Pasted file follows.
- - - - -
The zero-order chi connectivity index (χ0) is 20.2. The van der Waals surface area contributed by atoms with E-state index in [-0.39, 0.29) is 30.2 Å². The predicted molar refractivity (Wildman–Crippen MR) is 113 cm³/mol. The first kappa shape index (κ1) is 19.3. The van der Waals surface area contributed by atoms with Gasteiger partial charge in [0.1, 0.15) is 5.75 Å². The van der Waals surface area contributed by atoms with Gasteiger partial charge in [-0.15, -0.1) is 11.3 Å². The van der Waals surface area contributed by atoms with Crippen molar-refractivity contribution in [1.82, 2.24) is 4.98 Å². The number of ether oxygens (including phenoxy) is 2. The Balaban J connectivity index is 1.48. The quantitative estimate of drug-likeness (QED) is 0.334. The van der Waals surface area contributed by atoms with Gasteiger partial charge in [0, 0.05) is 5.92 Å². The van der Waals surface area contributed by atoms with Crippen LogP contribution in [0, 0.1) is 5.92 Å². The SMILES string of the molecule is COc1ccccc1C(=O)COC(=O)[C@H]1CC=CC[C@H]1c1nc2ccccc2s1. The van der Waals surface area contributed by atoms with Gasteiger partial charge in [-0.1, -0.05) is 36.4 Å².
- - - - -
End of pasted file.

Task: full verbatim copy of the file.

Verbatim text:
The zero-order chi connectivity index (χ0) is 20.2. The van der Waals surface area contributed by atoms with E-state index in [-0.39, 0.29) is 30.2 Å². The predicted molar refractivity (Wildman–Crippen MR) is 113 cm³/mol. The first kappa shape index (κ1) is 19.3. The van der Waals surface area contributed by atoms with Gasteiger partial charge in [0.1, 0.15) is 5.75 Å². The van der Waals surface area contributed by atoms with Gasteiger partial charge in [-0.15, -0.1) is 11.3 Å². The van der Waals surface area contributed by atoms with Crippen molar-refractivity contribution in [1.82, 2.24) is 4.98 Å². The number of ether oxygens (including phenoxy) is 2. The Balaban J connectivity index is 1.48. The quantitative estimate of drug-likeness (QED) is 0.334. The van der Waals surface area contributed by atoms with Gasteiger partial charge in [0, 0.05) is 5.92 Å². The van der Waals surface area contributed by atoms with Crippen LogP contribution in [0, 0.1) is 5.92 Å². The SMILES string of the molecule is COc1ccccc1C(=O)COC(=O)[C@H]1CC=CC[C@H]1c1nc2ccccc2s1. The van der Waals surface area contributed by atoms with Gasteiger partial charge in [-0.1, -0.05) is 36.4 Å².